Gold May Rise as Slowing U.S. Economy, Weaker Dollar Fuel Investor Demand
By Nicholas Larkin
June 7, 2011
Gold may gain for a third day in New York as concern about Europe’s debt crisis, signs that the U.S. economy is slowing and a weakening dollar spurs demand for the metal as an alternative investment. Palladium climbed.
U.S. payrolls grew at the slowest pace in eight months in May and manufacturing expanded at its slowest pace in more than a year, reports showed last week. The European Union needs to reach an accord on Greece’s debts before finance ministers meet on June 20, EU Economic and Monetary Affairs Commissioner Olli Rehn said yesterday. The dollar slid to a one-month low against six currencies. Gold typically moves counter to the greenback.
“Speculation U.S. economic growth is losing pace and the Greek debt crisis is worsening” is supporting gold, John Meyer, an analyst at Fairfax IS in London, wrote in a report today. “The dollar is off this morning, helping support prices as they push toward the record.”
Gold for August delivery fell 40 cents to $1,546.80 an ounce by 7:59 a.m. on the Comex in New York. It yesterday reached $1,555, the highest price since May 2. Immediate- delivery gold was 0.1 percent higher at $1,546.05 in London.
Concern about faster inflation, Europe’s debt crisis, a weakening dollar and fighting in Libya boosted gold to a record $1,577.40 on May 2. Prices are up 8.8 percent in 2011 after climbing the past 10 years, the longest run of gains in at least nine decades in London. Federal Reserve Chairman Ben S. Bernanke is scheduled to speak today at the International Monetary Conference in Atlanta as the bank’s second round of bond buying, called quantitative easing or QE2, ends this month.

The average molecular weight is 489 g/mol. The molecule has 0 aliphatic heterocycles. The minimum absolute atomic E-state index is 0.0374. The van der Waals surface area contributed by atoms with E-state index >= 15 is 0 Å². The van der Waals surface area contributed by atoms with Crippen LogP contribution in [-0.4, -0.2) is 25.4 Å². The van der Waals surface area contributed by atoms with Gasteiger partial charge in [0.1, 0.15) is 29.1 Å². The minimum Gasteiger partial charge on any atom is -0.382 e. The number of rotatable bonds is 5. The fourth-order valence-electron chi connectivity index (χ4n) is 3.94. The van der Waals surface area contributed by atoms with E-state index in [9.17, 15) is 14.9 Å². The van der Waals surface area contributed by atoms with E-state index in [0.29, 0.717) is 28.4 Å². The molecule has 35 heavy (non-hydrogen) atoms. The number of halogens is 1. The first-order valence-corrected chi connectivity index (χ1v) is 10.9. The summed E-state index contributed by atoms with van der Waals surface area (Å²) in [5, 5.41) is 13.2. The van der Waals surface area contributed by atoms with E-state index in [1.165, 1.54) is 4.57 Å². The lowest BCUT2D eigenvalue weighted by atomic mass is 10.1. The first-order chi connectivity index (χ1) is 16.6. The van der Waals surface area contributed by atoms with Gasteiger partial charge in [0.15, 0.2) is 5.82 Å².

European Central Bank President Jean-Claude Trichet signaled for the first time he may support encouraging investors to buy new Greek bonds to replace maturing securities as officials seek to stem the nation’s debt crisis. ECB policy makers have opposed any measure that could be classed as a default to avoid what Rehn described yesterday as a “Lehman Brothers catastrophe.”
“The market’s still very sensitive to what’s happening in Greece and Europe, and at the same time sensitive to U.S. data,” Darren Heathcote, head of trading at Investec Bank (Australia) Ltd., said by phone. “There doesn’t seem to be many reasons to be selling gold at this present moment.”
China Universal Asset Management Co. received approval from the nation’s financial-market regulator to start a fund that will invest holdings in overseas exchange-traded products backed by precious metals. Liu Ming, a spokesperson for China Universal, didn’t give details of when the fund would start raising money, nor how the extent of the holdings in each metal will be set.
“All the market participants we met with in China last week expect a slowdown in physical demand before buying picks up again in September,” Edel Tully, a London-based analyst at UBS AG said today in a report. While there may be “summer headwinds” for gold, “this would be viewed by most as a short- term correction within a bullish market. It’s very difficult to leave Asia, and in particular China, without feeling bullish about gold.”
Silver for July delivery rose 1.4 percent to $37.285 an ounce in New York. Palladium for September delivery climbed as much as 1.6 percent to a three-month high of $811.80 an ounce and was last at $806. Platinum for July delivery was 0.1 percent higher at $1,823.40 an ounce.
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